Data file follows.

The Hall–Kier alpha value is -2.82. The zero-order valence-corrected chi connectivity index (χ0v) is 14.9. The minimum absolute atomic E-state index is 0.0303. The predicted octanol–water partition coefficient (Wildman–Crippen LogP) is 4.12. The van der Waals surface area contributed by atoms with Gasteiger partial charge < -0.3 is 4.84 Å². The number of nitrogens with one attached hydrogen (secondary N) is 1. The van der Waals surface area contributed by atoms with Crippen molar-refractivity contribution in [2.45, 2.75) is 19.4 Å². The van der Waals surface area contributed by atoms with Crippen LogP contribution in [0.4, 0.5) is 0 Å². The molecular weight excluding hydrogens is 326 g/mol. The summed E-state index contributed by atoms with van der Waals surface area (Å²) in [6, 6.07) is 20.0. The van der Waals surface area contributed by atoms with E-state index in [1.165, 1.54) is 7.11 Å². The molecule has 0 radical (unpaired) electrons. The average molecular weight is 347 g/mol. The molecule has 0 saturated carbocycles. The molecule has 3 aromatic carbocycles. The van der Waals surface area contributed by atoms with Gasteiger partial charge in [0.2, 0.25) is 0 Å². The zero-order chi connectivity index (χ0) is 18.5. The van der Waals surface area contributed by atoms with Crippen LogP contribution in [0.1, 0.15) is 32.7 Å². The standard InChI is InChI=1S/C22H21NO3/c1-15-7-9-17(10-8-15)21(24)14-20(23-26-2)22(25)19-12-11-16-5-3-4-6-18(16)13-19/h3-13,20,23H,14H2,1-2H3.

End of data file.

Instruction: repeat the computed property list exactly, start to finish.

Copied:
The Hall–Kier alpha value is -2.82. The zero-order valence-corrected chi connectivity index (χ0v) is 14.9. The minimum absolute atomic E-state index is 0.0303. The predicted octanol–water partition coefficient (Wildman–Crippen LogP) is 4.12. The van der Waals surface area contributed by atoms with Gasteiger partial charge < -0.3 is 4.84 Å². The number of nitrogens with one attached hydrogen (secondary N) is 1. The van der Waals surface area contributed by atoms with Crippen molar-refractivity contribution in [2.45, 2.75) is 19.4 Å². The van der Waals surface area contributed by atoms with Crippen LogP contribution in [0.4, 0.5) is 0 Å². The molecular weight excluding hydrogens is 326 g/mol. The summed E-state index contributed by atoms with van der Waals surface area (Å²) in [6, 6.07) is 20.0. The van der Waals surface area contributed by atoms with E-state index in [1.165, 1.54) is 7.11 Å². The molecule has 0 radical (unpaired) electrons. The average molecular weight is 347 g/mol. The molecule has 0 saturated carbocycles. The molecule has 3 aromatic carbocycles. The van der Waals surface area contributed by atoms with Gasteiger partial charge in [0.2, 0.25) is 0 Å². The zero-order chi connectivity index (χ0) is 18.5. The van der Waals surface area contributed by atoms with Crippen LogP contribution in [0.1, 0.15) is 32.7 Å². The standard InChI is InChI=1S/C22H21NO3/c1-15-7-9-17(10-8-15)21(24)14-20(23-26-2)22(25)19-12-11-16-5-3-4-6-18(16)13-19/h3-13,20,23H,14H2,1-2H3.